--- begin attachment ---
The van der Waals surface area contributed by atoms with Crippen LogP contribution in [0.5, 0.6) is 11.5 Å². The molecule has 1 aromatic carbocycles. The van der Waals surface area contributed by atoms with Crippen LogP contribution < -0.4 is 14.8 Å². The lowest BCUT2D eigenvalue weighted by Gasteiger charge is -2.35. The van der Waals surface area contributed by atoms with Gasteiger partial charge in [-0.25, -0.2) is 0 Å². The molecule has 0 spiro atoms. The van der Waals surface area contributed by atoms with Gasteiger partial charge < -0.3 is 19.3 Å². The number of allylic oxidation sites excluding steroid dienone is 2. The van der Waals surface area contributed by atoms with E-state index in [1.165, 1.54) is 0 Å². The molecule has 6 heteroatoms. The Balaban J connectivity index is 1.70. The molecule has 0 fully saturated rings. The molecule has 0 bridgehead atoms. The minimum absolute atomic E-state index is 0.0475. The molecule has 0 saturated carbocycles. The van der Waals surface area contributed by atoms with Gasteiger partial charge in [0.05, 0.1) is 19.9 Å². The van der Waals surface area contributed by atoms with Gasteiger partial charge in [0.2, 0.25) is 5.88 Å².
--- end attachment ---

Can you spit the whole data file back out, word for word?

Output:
The van der Waals surface area contributed by atoms with Crippen LogP contribution in [0.5, 0.6) is 11.5 Å². The molecule has 1 aromatic carbocycles. The van der Waals surface area contributed by atoms with Crippen LogP contribution < -0.4 is 14.8 Å². The lowest BCUT2D eigenvalue weighted by Gasteiger charge is -2.35. The van der Waals surface area contributed by atoms with Gasteiger partial charge in [-0.25, -0.2) is 0 Å². The molecule has 0 spiro atoms. The van der Waals surface area contributed by atoms with Gasteiger partial charge < -0.3 is 19.3 Å². The number of allylic oxidation sites excluding steroid dienone is 2. The van der Waals surface area contributed by atoms with E-state index in [1.165, 1.54) is 0 Å². The molecule has 6 heteroatoms. The Balaban J connectivity index is 1.70. The molecule has 0 fully saturated rings. The molecule has 0 bridgehead atoms. The minimum absolute atomic E-state index is 0.0475. The molecule has 0 saturated carbocycles. The van der Waals surface area contributed by atoms with Gasteiger partial charge in [0.05, 0.1) is 19.9 Å². The van der Waals surface area contributed by atoms with Gasteiger partial charge in [0.2, 0.25) is 5.88 Å².